FG hopeful Dangote Refinery, others will meet local fuel demand
The 650,000bpd Dangote Petroleum Refinery, Nigerian National Petroleum Corporation (NNPC) and other modular refineries are expected to be the major drivers of Nigeria’s demand for petroleum products, which is projected to grow massively in the nearest future.
Speaking at the just concluded 15th Oil Trading and Logistics (OTL) Africa Downstream Week in Lagos, the Group Managing Director of NNPC, Mallam Mele Kyari, said NNPC Refineries’ 445,000 barrels-per-day (BPD), Dangote Refinery’s 650,000 BPD and the 250,000 BSD expected to come from the Condensate Refineries through the private sector partnership respectively would supply the requirement of Premium Motor Spirit (PMS) needs in Nigeria.
Kyari’s position only corroborated that of President of the Dangote Group, Aliko Dangote who said he was dissatisfied with the fact that Nigeria is a leading oil producer but imports all her petroleum needs.
Dangote who was speaking on his refinery project in Lagos said it was the unsavoury situation the nation found itself that made him take up the challenge to embark on the construction of the gigantic refinery project, which he said is one of the biggest in the world.
According to him, some 29,000 Nigerians would be employed in the refinery when completed and that would also help in the employment generation drive of the federal government.
Kyari, who was represented by the Group Executive Director, Downstream, NNPC, Adeyemi Adetunji, explained that the diversification of NNPC’s portfolio through acquisition of 20 per cent equity valued at $2.6 billion in the 650,000 bpd Dangote Refinery located in the Lekki Free Trade Zone would ensure national energy security and guarantee market for Nigeria’s 300,000 bpd.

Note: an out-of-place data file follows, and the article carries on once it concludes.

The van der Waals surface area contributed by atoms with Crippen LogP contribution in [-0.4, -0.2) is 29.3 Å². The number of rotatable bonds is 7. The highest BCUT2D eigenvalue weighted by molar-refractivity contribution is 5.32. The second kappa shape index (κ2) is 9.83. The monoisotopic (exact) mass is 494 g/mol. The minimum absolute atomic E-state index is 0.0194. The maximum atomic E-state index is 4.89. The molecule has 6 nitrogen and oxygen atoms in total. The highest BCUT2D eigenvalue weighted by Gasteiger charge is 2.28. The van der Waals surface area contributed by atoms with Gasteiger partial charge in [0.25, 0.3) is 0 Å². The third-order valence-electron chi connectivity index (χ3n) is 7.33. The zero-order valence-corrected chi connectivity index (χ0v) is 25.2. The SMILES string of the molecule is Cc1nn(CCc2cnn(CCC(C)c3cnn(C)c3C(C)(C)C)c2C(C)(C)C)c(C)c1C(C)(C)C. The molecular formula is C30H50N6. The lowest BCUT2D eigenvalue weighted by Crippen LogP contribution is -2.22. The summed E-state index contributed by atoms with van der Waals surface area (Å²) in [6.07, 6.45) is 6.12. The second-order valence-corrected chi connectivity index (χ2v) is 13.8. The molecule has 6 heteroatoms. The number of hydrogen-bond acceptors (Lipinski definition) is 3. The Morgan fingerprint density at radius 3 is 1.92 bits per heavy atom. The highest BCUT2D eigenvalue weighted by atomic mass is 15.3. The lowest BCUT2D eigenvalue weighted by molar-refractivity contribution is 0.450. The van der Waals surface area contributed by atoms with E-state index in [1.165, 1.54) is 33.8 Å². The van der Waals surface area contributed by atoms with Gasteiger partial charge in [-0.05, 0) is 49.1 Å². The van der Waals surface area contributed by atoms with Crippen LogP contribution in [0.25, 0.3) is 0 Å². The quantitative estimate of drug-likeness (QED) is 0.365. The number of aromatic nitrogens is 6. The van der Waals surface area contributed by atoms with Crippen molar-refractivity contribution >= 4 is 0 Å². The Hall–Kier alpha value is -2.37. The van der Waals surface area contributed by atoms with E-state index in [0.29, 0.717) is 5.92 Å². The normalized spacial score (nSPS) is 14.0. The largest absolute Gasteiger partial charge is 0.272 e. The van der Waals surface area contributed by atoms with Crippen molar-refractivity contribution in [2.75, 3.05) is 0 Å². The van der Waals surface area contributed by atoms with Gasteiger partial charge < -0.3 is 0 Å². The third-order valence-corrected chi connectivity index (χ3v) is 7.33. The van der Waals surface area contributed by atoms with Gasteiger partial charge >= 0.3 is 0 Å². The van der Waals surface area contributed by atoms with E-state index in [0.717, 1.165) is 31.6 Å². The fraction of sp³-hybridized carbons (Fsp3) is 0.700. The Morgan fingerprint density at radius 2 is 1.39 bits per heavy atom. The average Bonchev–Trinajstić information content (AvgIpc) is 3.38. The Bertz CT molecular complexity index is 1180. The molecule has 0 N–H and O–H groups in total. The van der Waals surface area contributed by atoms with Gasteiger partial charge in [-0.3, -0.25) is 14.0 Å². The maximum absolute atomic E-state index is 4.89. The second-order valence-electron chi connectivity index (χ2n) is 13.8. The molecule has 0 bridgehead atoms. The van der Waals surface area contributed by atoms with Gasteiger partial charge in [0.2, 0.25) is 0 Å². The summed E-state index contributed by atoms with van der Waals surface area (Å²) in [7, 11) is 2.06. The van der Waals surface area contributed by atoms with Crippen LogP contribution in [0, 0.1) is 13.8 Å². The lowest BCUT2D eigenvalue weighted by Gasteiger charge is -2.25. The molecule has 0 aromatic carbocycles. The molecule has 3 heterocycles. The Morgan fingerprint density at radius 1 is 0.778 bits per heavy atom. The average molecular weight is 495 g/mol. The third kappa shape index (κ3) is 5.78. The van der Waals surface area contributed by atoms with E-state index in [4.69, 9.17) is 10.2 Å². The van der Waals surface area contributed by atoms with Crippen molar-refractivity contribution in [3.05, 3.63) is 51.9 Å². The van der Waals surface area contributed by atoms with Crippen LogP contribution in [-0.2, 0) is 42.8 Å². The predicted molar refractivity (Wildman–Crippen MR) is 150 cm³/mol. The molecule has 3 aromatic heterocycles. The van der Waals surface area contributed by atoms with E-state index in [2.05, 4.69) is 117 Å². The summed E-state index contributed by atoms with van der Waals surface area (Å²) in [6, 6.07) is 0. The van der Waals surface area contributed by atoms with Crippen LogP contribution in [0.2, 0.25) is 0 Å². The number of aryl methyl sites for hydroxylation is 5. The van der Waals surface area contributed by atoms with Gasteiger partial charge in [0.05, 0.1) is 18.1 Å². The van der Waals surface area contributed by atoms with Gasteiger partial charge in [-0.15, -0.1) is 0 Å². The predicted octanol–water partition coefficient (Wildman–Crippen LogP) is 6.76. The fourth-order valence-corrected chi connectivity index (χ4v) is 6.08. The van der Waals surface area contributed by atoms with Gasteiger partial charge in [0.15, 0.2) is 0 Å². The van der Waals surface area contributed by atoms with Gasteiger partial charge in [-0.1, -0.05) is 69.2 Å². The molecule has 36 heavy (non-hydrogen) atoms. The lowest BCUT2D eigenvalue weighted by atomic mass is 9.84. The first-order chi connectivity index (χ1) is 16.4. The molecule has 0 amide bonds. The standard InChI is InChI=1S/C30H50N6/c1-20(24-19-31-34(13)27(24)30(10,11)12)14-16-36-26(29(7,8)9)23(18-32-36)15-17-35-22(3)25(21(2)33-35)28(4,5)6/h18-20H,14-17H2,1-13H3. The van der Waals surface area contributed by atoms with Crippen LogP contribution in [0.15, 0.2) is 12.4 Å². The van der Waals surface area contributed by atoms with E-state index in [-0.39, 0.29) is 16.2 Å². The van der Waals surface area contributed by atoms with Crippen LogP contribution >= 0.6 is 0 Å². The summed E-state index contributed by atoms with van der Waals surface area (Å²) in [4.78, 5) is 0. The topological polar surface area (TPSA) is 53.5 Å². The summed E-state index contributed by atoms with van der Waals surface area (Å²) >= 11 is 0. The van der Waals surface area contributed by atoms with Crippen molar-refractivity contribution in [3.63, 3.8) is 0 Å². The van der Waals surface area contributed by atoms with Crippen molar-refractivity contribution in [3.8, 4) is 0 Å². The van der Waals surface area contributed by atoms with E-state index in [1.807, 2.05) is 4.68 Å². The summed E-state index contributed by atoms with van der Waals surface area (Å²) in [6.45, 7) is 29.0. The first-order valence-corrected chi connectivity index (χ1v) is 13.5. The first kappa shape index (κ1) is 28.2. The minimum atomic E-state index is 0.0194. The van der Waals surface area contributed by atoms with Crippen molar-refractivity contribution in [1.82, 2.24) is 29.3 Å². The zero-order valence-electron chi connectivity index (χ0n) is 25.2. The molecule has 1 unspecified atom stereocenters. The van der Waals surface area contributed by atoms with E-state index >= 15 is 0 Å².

He stated, “NNPC is adding 215,000 BPD of refining capacity through private sector driven co-location at the existing facilities in Warri Refining and Petrochemical Company (WRPC) and Port Harcourt Refining Company (PHRC) respectively.
Modular refineries are also adding capacities such as the 5,000 BPD Waltersmith refinery, which will be upgraded to 50,000 BPD.
“Additional 250,000 BPD is expected to come from the Condensate Refineries through the private sector partnership. The co-location and Condensate refineries will close the PMS supply-demand gap and create positive returns to the investors,” the NNPC helmsman added.
He said the Corporation has progressed with the Refineries Rehabilitation Programme to boost its participation in the oil & gas value chain by awarding the $1.5 billion Port Harcourt rehabilitation contract with the commitment to deliver on Warri and Kaduna Refineries.
On gas commercialisation efforts, Kyari said the Federal Government has declared 2021-2030 as the decade of gas development in Nigeria.
Kyari said the demand for natural gas could grow about four times over the next decade, increasing from 4.8 billion cubic feet per day (bcf/d) in 2020 to between 10 – 23 bcf/d in 2030.
He said currently, supply to the domestic market was about 8bcf/d to power, 0.77 bcf/d to industries, and about 54 bcf/d was flared, while 3.2 bcf/d was for export gas through the LNG and the West Africa Gas Pipeline (WAGP).